Shy 14-year-old Duncan goes on summer vacation with his mother, her overbearing boyfriend, and her boyfriend's daughter. Having a rough time fitting in, Duncan finds an unexpected friend in Owen, manager of the Water Wizz water park.
High schooler Greg, who spends most of his time making parodies of classic movies with his co-worker Earl, finds his outlook forever altered after befriending a classmate who has just been diagnosed with cancer.
George, a lonely and fatalistic teen who has made it all the way to his senior year without ever having done a real day of work, is befriended by Sally, a popular but complicated girl who recognizes in him a kindred spirit.
As an asteroid nears Earth, a man finds himself alone after his wife leaves in a panic. He decides to take a road trip to reunite with his high school sweetheart. Accompanying him is a neighbor who inadvertently puts a wrench in his plan.
Duncan (Liam James) is not a popular kid and it doesn't look like the summer is going to offer anything better for him. His mother's boyfriend has invited them to his beach house where Duncan is expected to improve his personality and physical appearance, and meet girls. But his would-be step-sister doesn't want anything to do with him and his shy demeanor makes it difficult for him to meet anybody new. When Duncan wanders into the Water Wizz, the local water park, he meets adult employees who are just having fun. Owen (Sam Rockwell) lets Duncan work with him and their new-found bond will help each other mature and find their place in life. Which for Duncan means standing up to his would-be step-father, having a conversation with the girl next door and being more comfortable with who he is.Written by
In an interview, writer/director Jim Rash said the script's main inspiration was the opening scene, inspired by a similar conversation he had with his own stepfather when he was 14. See more »
When Duncan meets Owen, Owen is in the middle of a game of Pac-Man on Level 1. He says he's never made it to Level 2. When we see the screen a number of dots and one of the power-pellets are missing. When Duncan loses Owen's last life, still on Level 1, the screen shows an earlier point in the game. See more »
When I was younger, my dad used to bring me down here to do this all the time. He'd fill my head with all these useless facts about ghost crabs. Like, did you know they're omnivorous? Basically, they eat both animals and vegetables. My mom jokes, "Leave it up to your dad to be interested in a creature that goes both ways."
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Greetings again from the darkness. OK, before you accuse me of being the world's worst speller, you should know that my title "Water Wizzdom" is a play on words ... the waterpark in the film is known as Water Wizz and Sam Rockwell plays Owen, the man-child mentor to Liam James' Duncan. Duncan is a miserable 14 year old stuck in a beach house with his mom, her obnoxious boyfriend, and his snobby daughter.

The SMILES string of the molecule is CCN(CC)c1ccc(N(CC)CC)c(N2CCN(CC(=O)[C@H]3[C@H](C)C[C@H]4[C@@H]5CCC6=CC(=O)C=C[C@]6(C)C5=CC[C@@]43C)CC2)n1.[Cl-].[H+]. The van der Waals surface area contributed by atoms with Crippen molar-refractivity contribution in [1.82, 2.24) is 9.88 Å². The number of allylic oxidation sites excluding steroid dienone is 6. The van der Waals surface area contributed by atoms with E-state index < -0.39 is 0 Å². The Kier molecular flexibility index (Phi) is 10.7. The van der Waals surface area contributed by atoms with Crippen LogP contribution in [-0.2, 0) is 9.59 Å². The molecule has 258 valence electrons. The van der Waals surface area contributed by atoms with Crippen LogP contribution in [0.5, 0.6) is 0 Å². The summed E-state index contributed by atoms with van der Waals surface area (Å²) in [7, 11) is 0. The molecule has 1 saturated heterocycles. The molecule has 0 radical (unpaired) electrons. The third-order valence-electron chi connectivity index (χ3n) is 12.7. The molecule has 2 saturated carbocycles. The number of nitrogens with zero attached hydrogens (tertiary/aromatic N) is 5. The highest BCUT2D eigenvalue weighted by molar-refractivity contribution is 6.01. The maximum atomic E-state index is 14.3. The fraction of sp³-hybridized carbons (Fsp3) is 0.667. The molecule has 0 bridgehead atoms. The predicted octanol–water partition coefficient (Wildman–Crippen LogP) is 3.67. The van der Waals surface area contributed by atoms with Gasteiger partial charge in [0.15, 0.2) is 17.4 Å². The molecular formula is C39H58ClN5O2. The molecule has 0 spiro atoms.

Steve Carell plays Trent, the condescending and bullying boyfriend who has no redeeming qualities that we can see (other than the beach house and a nice tan). Duncan's mom is played by Toni Collette, and her character Pam is a divorced, insecure single mom trying to balance her own happiness with that of her teen-angst-filled son. Pam and Duncan are the outsiders in this beach community as we quickly learn when next door neighbor Betty (Allison Janney) shows up with drink in hand and gossip for all.
The well worn movie signs are all here ... we recognize the characters and their struggles, in fact, we all know someone like each of the people that co-writers and co-directors Nat Faxon and Jim Rash present to us. We understand quickly that this is yet another coming-of-age tale with mostly clueless adults. Despite that, this one still mostly works. The writing and acting are such high quality that even though we are living in movie cliché-land, we still find ourselves caring about Duncan and Pam, laughing at Owen, and tossing tomatoes at Trent (Carell).
Special recognition to Sam Rockwell. Even though Duncan is the key character, it's Rockwell's Owen who recognizes that a little faith and encouragement goes a long way. Behind the facade of rapid-fire banter and laugh-inducing one-liners, Owen is coming to grips with a life of reality and shattered dreams. While never stooping to the typical Hollywood "win one for the Gipper" speech, Owen manages to instill a bit of confidence in Duncan ... to the point where he refuses to let his mother pretend everything is OK with Trent.
AnnaSophia Robb plays the cute girl-next-door who recognizes potential in Duncan, but the filmmakers never allow this to turn into some ridiculous fairy tale. Instead we get characters who are each flawed, but real and recognizable. While all the typical pieces are present, there is enough crackle to the dialogue and quality acting to help this one rise above the usual muck. It's a nice "little" alternative to the giant summer blockbusters. Nat Faxon and Jim Rash won an Oscar for co-writing The Descendants with Alexander Payne. In their directorial debut, they prove that they also have skills as filmmakers. The next one could be even better!
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